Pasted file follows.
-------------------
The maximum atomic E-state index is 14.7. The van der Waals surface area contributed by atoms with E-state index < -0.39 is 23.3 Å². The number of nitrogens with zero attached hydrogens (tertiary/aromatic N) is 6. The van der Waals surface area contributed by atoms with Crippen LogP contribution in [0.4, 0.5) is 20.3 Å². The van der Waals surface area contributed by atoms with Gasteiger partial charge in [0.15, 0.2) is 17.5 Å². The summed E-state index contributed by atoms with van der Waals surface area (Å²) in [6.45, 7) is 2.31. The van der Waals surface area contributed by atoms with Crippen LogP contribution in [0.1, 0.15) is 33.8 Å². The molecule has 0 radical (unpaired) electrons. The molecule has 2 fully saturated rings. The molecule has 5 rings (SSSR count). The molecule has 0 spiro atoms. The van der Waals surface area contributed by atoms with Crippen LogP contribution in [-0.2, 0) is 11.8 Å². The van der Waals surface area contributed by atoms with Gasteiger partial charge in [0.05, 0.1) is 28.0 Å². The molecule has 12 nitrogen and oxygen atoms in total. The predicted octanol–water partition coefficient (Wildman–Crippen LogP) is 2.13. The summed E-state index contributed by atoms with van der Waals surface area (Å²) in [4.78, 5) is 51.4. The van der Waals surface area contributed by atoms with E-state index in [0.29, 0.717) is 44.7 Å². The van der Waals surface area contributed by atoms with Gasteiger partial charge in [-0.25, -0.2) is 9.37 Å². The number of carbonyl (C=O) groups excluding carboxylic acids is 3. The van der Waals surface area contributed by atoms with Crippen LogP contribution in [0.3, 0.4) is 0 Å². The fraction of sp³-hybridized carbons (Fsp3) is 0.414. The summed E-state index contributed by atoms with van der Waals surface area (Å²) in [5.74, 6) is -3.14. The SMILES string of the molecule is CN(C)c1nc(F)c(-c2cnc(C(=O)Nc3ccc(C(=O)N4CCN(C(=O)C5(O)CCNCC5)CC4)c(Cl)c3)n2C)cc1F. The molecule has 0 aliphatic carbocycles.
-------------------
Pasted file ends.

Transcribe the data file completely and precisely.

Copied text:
The maximum atomic E-state index is 14.7. The van der Waals surface area contributed by atoms with E-state index < -0.39 is 23.3 Å². The number of nitrogens with zero attached hydrogens (tertiary/aromatic N) is 6. The van der Waals surface area contributed by atoms with Crippen LogP contribution in [0.4, 0.5) is 20.3 Å². The van der Waals surface area contributed by atoms with Gasteiger partial charge in [0.15, 0.2) is 17.5 Å². The summed E-state index contributed by atoms with van der Waals surface area (Å²) in [6.45, 7) is 2.31. The van der Waals surface area contributed by atoms with Crippen LogP contribution in [0.1, 0.15) is 33.8 Å². The molecule has 0 radical (unpaired) electrons. The molecule has 2 fully saturated rings. The molecule has 5 rings (SSSR count). The molecule has 0 spiro atoms. The van der Waals surface area contributed by atoms with Crippen LogP contribution in [-0.2, 0) is 11.8 Å². The van der Waals surface area contributed by atoms with Gasteiger partial charge in [0.05, 0.1) is 28.0 Å². The molecule has 12 nitrogen and oxygen atoms in total. The predicted octanol–water partition coefficient (Wildman–Crippen LogP) is 2.13. The summed E-state index contributed by atoms with van der Waals surface area (Å²) in [4.78, 5) is 51.4. The van der Waals surface area contributed by atoms with E-state index in [0.29, 0.717) is 44.7 Å². The van der Waals surface area contributed by atoms with Gasteiger partial charge in [-0.25, -0.2) is 9.37 Å². The number of carbonyl (C=O) groups excluding carboxylic acids is 3. The van der Waals surface area contributed by atoms with Crippen LogP contribution in [0.3, 0.4) is 0 Å². The fraction of sp³-hybridized carbons (Fsp3) is 0.414. The summed E-state index contributed by atoms with van der Waals surface area (Å²) in [5.74, 6) is -3.14. The SMILES string of the molecule is CN(C)c1nc(F)c(-c2cnc(C(=O)Nc3ccc(C(=O)N4CCN(C(=O)C5(O)CCNCC5)CC4)c(Cl)c3)n2C)cc1F. The molecule has 0 aliphatic carbocycles.